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Everyone hates agents _ even scrupulous agents _ unless they have one. The problem with making unscrupulous agents the villains in this drama is that just like the kids they pick off, they’re only the low-hanging fruit. Considering the way college football is structured, it’s nothing short of laughable to hear the coaches and conference commissioners occupying the branches above to suggest the rot could be stopped there.

Big-time college football is effectively running a minor-league system for the NFL, and they’re doing it largely on the backs of kids whose football schoolwork is so demanding that many will never be able to take advantage of the scholarship that gets thrown in with it.

It’s not about the scholarships, anyway. As incoming Notre Dame coach Brian Kelly noted not too long ago, both of his predecessors routinely boasted some of the best graduation rates in the nation and both got fired. But not surprising, the most honest assessment of the whole mess was uttered by Steve Spurrier.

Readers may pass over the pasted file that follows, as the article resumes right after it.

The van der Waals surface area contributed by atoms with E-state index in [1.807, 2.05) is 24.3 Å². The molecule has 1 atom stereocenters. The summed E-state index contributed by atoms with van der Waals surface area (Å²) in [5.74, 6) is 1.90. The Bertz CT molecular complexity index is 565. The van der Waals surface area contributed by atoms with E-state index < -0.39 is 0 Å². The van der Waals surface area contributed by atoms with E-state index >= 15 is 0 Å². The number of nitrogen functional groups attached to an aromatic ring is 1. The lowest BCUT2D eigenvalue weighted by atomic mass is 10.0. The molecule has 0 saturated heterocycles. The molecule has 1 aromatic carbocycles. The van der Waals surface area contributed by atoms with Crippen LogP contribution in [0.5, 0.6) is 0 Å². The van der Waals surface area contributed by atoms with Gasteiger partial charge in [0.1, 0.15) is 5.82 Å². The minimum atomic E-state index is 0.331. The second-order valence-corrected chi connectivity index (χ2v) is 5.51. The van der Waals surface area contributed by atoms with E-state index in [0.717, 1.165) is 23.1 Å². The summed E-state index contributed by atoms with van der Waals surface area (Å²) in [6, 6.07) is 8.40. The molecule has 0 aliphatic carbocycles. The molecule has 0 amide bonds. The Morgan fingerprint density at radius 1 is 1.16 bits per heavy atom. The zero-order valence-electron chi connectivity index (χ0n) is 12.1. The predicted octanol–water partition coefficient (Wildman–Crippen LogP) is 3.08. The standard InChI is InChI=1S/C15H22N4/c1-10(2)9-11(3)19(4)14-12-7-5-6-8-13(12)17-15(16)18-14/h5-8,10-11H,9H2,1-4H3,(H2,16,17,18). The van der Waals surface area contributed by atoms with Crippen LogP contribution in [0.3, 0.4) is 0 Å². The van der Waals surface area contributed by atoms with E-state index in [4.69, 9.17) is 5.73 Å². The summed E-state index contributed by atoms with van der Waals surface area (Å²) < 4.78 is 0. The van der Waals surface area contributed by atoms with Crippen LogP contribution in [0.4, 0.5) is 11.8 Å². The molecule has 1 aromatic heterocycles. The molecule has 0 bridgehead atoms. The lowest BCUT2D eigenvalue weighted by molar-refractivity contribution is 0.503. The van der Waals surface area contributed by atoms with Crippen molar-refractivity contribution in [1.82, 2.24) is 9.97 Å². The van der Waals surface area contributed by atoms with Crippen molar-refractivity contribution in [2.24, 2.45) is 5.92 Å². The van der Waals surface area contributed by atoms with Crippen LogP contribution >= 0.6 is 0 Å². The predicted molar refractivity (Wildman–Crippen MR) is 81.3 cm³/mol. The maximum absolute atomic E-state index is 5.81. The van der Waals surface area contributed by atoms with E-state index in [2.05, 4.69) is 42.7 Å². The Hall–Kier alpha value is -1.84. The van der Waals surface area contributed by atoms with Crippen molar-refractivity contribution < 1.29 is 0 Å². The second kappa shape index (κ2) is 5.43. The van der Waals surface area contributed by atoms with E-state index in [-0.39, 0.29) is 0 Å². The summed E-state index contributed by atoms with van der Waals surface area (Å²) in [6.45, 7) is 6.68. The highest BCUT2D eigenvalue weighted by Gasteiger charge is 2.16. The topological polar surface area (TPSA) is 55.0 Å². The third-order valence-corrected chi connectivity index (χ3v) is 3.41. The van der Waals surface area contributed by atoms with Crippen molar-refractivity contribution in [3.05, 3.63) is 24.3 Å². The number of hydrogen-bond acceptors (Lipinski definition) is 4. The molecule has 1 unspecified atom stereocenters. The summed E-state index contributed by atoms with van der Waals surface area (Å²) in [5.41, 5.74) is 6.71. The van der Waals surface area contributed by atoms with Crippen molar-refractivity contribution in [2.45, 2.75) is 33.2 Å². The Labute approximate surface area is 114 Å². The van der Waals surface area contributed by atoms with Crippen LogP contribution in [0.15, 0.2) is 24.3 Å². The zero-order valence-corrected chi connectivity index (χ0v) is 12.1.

When asked about how best to go about cleaning it up, the old ballcoach admitted he didn’t have a solution, then added:

“I guess sometimes the lure of taking some cash right away affects all of us.”



Jim Litke is a national sports columnist for The Associated Press. Write to him at jlitke(at)

(This version CORRECTS Removes incorrect reference to Saban coaching at Akron in 10th paragraph.)